It used to be that Thanksgiving started with big, festive brand experiences such as the Macy's Thanksgiving Day Parade. Then, families would rush to the mall where window displays and photos with Santa provided multiple touch points for brands. More recently, touch-screen phones had adults sleeping on the street in the freezing cold in order to be the first person in line when the local Apple Store opened.
There were multiple ways for brands to create rich experiences for people. This was mostly because brands knew where the people were going to be.
Then that all started to change. People stopped showing up. The big box stores started to close. Even more people stopped hanging out at malls. They did not need to circle the block looking for parking because they could just use their phones to buy presents. Black Friday was usurped by Cyber Monday and then by Cyber Week.
You, dear reader, may well be part of this shift. Are you tracking shipping updates for the 40% off 4K TV you saw on Twitter? Did you wake up on Black Friday and ask Amazon's Alexa if she had any deals for you?
How does a brand have a brand experience when people are staying home? And do you blame them?
This is one of the most difficult situations for brands to navigate. On one hand, you have millions of potential customers with free time who are primed to have fun and spend money. On the other hand, you have more people feeling that the holidays are about family time and not about marketing. If our country is no longer interested in engaging with brands in the real world during the holidays, should we just forget about brand experiences until the spring?
Well, I would tell you the opposite. I think that all signs are pointing to an incredible sweet spot for live, brand experiences during the holidays. It is the perfect time to invest in rich, visceral adventures outside the living room. People are craving extraordinary brand experiences. They just have to be original and moving—and start on digital channels.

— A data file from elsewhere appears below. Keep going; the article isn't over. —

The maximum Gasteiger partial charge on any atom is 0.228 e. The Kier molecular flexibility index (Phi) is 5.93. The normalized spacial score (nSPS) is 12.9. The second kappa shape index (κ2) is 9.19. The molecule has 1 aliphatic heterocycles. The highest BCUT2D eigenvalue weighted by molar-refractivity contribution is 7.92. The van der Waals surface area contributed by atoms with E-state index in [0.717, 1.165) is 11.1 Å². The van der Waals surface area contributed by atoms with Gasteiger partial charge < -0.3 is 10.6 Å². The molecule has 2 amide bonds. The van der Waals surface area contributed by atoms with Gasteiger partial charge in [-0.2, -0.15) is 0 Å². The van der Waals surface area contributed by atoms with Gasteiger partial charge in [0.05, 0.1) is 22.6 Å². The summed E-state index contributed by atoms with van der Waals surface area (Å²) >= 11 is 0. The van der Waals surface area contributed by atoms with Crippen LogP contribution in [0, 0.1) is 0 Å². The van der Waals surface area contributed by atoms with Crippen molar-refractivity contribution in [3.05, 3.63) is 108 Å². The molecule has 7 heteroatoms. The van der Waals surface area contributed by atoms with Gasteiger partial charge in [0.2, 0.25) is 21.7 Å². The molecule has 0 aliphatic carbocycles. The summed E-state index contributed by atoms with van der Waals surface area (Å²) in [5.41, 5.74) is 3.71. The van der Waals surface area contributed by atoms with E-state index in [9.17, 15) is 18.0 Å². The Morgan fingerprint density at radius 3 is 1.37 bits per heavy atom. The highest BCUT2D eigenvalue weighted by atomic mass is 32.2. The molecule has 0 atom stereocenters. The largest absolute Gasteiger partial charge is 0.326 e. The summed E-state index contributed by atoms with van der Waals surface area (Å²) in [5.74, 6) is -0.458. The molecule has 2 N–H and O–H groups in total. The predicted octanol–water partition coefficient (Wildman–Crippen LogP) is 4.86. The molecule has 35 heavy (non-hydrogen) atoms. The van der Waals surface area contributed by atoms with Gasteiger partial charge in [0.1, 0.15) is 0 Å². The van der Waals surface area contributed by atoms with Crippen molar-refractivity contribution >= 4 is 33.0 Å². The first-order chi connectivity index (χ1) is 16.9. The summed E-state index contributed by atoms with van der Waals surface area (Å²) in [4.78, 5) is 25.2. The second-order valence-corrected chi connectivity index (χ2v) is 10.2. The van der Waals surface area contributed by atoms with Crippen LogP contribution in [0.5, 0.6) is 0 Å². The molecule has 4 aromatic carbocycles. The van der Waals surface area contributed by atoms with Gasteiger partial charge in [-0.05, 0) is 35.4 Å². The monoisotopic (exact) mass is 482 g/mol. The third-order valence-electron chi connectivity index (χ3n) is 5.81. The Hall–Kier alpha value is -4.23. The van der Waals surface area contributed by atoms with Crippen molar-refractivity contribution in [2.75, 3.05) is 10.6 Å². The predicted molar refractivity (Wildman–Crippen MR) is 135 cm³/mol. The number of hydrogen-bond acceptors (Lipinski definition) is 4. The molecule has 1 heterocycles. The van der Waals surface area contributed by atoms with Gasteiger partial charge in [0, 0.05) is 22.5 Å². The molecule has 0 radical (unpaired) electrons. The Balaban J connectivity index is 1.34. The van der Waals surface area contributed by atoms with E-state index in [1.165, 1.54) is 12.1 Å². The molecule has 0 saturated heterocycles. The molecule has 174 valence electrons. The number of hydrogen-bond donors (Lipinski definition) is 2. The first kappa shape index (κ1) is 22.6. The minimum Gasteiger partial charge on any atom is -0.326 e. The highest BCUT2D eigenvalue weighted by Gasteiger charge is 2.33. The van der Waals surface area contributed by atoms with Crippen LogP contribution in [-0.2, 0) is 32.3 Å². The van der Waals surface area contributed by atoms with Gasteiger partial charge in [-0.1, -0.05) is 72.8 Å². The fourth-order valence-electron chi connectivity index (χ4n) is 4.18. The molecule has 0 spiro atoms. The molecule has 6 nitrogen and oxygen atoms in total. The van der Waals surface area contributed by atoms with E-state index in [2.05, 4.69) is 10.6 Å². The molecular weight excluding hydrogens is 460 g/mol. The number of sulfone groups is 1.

We can create never-been-done-before experiences, but we can no longer just build things and hope people will come. We need to reach them where they are. That is not strolling Main Street. Today that is 10 inches from their face – on their phone.
This is a good thing. People see mobile and online interactions as part of a brand experience. Brands no longer have to beg customers to leave the dinner table when every customer has a mobile phone in their hand. That mobile phone is the portal.
The key word here is “mobile," which by its very definition means movement. In the era of Pokemon Go, everyone has seen how the right digital experience can actually cause people to interact in the real world. The next step is giving families something to do. Where can brands take them? Millions of people are engaged with brands on mobile and want to get out and experience something. This is the moment for extraordinary brand experiences to step up to the plate.
Amazon made finding great offers online fun by having customers ask its Echo speaker, "Alexa, what are your deals?" Alexa would then start a dialogue about the best deals available. People could even purchase items without ever touching a screen.
And last year, REI closed on Thanksgiving and Black Friday with the #OptOutside campaign. Customers were encouraged to ditch shopping for the great outdoors — a natural move for a company that sells gear for the wilderness. Consumers were encouraged to talk about their outdoor adventures online.
While both examples are fun digital engagements, they are missing a key part — the big branded experience. We have a captive and eager audience that is engaged on mobile. It is up to us to deliver the never-been-done, and the as-yet unimagined.
The missing step is the Macy's Thanksgiving Parade of the future — a moving and original experience that people are willing to circle the block to find parking for. I am hoping that next year, I will be writing all about it.